Everything will be okay in the end – If it’s not okay – It’s not the end.
I couldn’t decide what the topic of my blog post would be today – I ruminated over it all week – and thought, maybe I should post about …
Bring in the Surgeons …
We have three large trees in the garden that need annual attention – last year husband and I tackled them by pruning as much as we could and shifting all the debris to the tip. But this year the trees have excelled themselves and the job was just too big for us to handle. So I called the tree surgeons in for an estimate – but no, too boring ~ perhaps I’ll leave that for another day …
or maybe a post about …
The Day That The Rains Came Down …
The wind was stronger – clouds racing fast across the sky – then it happened – the heavens opened. The thirsty garden soaked it up gratefully – but I felt sad that the weeks and weeks of warm, dry weather, were over. It seemed strange to pull out my waterproof jacket and dig into the depths of my handbag for my umbrella – it also seemed weird to be fully dressed. I don’t adapt well to an indoor life and as the weather turns I have to motivate myself each day to make the most of my time – I guess I’m just an outdoors kind of girl – no, that’s boring too …
Okay, so what about …
The Great Autumn Wardrobe Changeover …
I spent time changing my wardrobe over from summer to winter. Putting away the short-sleeved T-shirts, shorts, skirts and sandals and bringing out out the long-sleeved, sweaters and sturdier boots and shoes. All of which resulted in two bags of clothes and shoes to be taken to the charity shops. I am not quite sure how I accumulate all this stuff as I don’t buy very much – they just seem to multiply when I’m not looking. Very strange … no, everyone else is doing that one …
Maybe a post about …
Re-charging my batteries …
Saturday morning was a wash-out so I took some down-time to re-charge my batteries. Reading, watching a film, more reading, a bit of cooking and generally relaxing – did I feel guilty – not a bit. No, not that one either – a bit of a flimsy premise
I thought about sharing the results of a personality test – but that is a bit self-indulgent, so no, that one went in the rubbish bin too ..
Personality Test …
I do like a good personality quiz – if I see one I just have to take it – to see if I am what I think I am. This one at 16 Personalities – is very comprehensive and pretty darn accurate too. Apparently I am an empathic and idealistic individual who enjoys exploring interesting ideas known for my poetic nature, intuitive skills and pure, childlike enthusiasm. Having a talent for self-expression, revealing my secrets through fictional characters.So far so good.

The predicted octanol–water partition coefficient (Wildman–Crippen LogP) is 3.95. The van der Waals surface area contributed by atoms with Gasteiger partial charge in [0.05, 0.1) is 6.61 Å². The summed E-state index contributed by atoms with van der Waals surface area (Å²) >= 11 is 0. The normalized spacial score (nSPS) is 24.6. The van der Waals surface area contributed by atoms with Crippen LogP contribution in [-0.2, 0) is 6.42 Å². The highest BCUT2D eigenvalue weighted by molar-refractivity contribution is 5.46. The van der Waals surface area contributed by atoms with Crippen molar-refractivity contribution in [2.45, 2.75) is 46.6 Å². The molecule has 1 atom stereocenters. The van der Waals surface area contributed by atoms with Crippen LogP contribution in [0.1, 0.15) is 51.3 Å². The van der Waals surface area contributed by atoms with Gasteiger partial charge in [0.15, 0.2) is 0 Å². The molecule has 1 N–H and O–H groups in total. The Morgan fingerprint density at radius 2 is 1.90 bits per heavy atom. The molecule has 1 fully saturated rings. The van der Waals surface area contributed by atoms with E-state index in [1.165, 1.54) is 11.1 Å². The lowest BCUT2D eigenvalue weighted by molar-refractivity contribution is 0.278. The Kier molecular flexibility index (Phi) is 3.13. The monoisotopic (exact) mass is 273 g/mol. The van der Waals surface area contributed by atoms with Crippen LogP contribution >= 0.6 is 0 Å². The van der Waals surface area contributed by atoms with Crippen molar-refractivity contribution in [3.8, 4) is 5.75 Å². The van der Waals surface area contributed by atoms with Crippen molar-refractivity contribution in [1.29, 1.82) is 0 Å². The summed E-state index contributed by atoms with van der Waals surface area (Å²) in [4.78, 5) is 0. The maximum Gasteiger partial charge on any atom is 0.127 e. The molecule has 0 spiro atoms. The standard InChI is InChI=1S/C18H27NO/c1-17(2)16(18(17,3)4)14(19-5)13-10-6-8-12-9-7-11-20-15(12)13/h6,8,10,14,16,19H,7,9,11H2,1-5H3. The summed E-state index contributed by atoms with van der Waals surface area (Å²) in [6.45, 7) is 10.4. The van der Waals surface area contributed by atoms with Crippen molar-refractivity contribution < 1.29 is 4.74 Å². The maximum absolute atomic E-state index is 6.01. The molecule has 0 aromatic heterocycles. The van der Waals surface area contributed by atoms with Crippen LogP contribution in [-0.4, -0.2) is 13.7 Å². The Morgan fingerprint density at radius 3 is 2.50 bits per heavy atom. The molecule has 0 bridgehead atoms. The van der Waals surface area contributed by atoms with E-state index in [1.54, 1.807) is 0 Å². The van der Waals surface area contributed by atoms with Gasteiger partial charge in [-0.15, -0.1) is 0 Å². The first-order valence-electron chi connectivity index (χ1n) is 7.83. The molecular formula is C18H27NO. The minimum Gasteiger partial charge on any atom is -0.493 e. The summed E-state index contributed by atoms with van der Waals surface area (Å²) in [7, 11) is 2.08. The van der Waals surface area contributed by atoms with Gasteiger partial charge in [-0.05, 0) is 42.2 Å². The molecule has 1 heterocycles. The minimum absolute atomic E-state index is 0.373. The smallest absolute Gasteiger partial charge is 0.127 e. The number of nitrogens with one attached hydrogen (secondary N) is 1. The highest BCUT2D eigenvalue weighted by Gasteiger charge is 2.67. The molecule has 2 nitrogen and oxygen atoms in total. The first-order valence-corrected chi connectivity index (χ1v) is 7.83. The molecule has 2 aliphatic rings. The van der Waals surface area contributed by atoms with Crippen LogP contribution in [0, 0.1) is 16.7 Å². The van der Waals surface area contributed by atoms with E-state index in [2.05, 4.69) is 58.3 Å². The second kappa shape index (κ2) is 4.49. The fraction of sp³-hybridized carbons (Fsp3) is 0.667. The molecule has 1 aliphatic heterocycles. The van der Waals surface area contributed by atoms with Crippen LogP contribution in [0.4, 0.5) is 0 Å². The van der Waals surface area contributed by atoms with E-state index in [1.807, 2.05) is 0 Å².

Strengths - Idealistic, Seek and value harmony, Open minded and flexible, Very creative, Passionate and energetic, Dedicated and hardworking.
Weakness - Too idealistic, Too altruistic, Impractical, Dislike dealing with data, Take things too personally, Difficult to get to know.
So how does that fit in with who I perceive myself to be – most of it is spot on – not sure if I like what I read though.
By this time I am running out of ideas …
A Sure Sign of Autumn …
Is when we oil the patio furniture and store it in the shed keeping it safe and dry till the summer returns. Goodbye languid days sitting beneath the umbrella reading, watching the comings and going of birds, bees and butterflies, drinking tea and eating cake – definitely not this one - what was I thinking ! …
In the end I made the decision on a greenhouse post, surely everyone loves a post about the greenhouse - telling you about …
Bringing the Outside In …
When the weather outside is less than perfect – cold, wet and blustery – I retreat to the greenhouse to get my gardening fix. Tender plants have been brought in ready for cuttings to be taken – an insurance against a hard winter – a job that I always enjoy doing.
And my thoughts turn to indoor gardening – planting bulbs in pots for the house. When the Cyclamen season is upon us I buy loads of cheap plants and put them in old white serving dishes where they provide colour, scent and charm for a few weeks before going out into the greenhouse then being planted outdoors in a reasonably shady place – even if they don’t survive I haven’t lost much as they are so cheap at 50pence a plant – that can’t be bad.
But it doesn’t stop there – oh no! I also plant bulbs of Snowdrops, Muscari, Tazzetta Narcissus (multi-flowered), Crocus, Chionodoxa, Iris, Hyacinth – in any decorative container I can lay my hands on. Most need to be kept in the cold and dark for about 10-15 weeks to simulate winter – I do try to do this to get some flowering by Christmas – a ploy which isn’t always successful, but worth trying. Some years I just can’t get my act together in time – and always regret it.
So even though the weather is atrocious and no real gardening can be done – at least I can ensconce myself in the greenhouse and do a little pottering – in the hope of cheering up those drab winter months – bringing the outside in.
Hope you didn’t find all this too boring!
See you next week – same time, same place.
Just a few random pictures that have been taken over the last week - a photo journal of how I have occupied my time.
Picking the last of the summers flowers
Sky-watching as the sun goes down
Enjoying a bowl of home made tomato soup which was totally tomatoey and quite delicious.
A weed is a plant that has mastered every survival skill except for learning how to grow in straight rows. ~Doug Larson
Spending every afternoon in the garden trying to make an impact on over-enthusiastic shrubs, over-enthusiastic weeds and planting bulbs in borders and containers.
It was one of those perfect English autumnal days which occur more frequently in memory than in life. The rich colours of grass and earth were intensified by the mellow light of a sun almost warm enough for spring. ~ P.D. James
Making the most of the last bit of colour before it disappears.
If thou tastest a crust of bread, thou tastest all the stars and all the heavens ~Robert Browning
Turning this delicious Sour Dough Boule into this
Happiness is … marmalade on toast
Breakfast toast – crunchy on the outside, chewy on the inside - with rich Tawny Orange Marmalade.